By Erica Overfelt | Bond LSC
8,124 miles. That’s how far Ph.D. student Ha Duong traveled from home to work in the Stacey Lab at Bond LSC.
Duong came from her home in Vietnam where she studied plant sciences at Hanoi University of Agriculture. A chance encounter brought her to MU.
“Back in my last year of undergrad, a professor from MU came and gave a talk,” Duong said. “I thought about MU. I then received a fellowship then chose here. I got it so it is destiny.”
With some questionable looks from her mother when she first heard of the idea, Duong went for it anyways. Despite a significant culture change from Vietnam to Missouri, Duong is embracing the change as an opportunity to get to know herself better.
“I get to compare these two countries and see the differences,” Duong said. “Which will always be good for me.”
Duong’s love of science stems from hanging out in her father’s material physics lab growing up. Duong did not realize the impact this would have on her until looking back on all the times of being in his lab.
“When you grow up, certain things you do not realize, get to you,” Duong said. “I quite liked the environment, it was quiet and you have your own creativity.”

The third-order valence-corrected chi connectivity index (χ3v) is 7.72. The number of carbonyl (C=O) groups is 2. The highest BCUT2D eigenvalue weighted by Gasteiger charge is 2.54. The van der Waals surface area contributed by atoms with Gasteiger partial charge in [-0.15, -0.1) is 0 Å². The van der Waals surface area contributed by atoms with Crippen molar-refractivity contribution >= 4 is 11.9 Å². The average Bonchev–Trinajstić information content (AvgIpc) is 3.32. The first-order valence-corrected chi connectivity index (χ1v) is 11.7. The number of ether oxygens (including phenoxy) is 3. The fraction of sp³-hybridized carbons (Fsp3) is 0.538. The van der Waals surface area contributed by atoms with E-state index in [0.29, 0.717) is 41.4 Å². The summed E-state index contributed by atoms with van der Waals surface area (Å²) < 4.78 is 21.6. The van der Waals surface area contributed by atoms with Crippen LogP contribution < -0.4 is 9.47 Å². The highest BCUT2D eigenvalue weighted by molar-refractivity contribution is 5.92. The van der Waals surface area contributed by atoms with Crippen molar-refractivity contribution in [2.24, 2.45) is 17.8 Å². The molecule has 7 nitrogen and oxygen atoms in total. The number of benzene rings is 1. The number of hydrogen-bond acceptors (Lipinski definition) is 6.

Years later, Duong is now going into her fifth year as a Ph.D. student. She is trying to find the missing components in the extracellular ATP signaling pathway in plants. ATP is a high-energy molecule typically found inside cells where it stores and supplies the plant with fuel, so it is somewhat surprising that it also has a signaling role outside of the cell.
The Stacey Lab discovered the first extracellular ATP receptor in plants, so now the research is digging more into their discovery. Duong is happy about being around pioneers in plant science and wishes to be a pioneer as well.
“The moment I realized I am into science is thinking about how today I can discover a new thing,” Duong said. “But while it starts with the theories, later it can turn into an even bigger thing and have applications throughout life.”
To Duong, science can be applied from the lab to her home.
“Science means daily life to me,” Duong said. “Science influences the way I am thinking and how I do the simplest thing most effectively. Almost everything around us, we can criticize it using science. I am a practical person so anything you can apply to life is what I like.”
However, Duong emphasizes that science isn’t always as serious as one thinks. She has flexibility and creativity when it comes to her work and being half the equator away from home while studying what she loves makes missing home a little easier.
“I miss home, but not miss miss it,” Duong said. “I have work to do every day, and you need to do what you need to do and finish it. I do miss the food a lot, though.”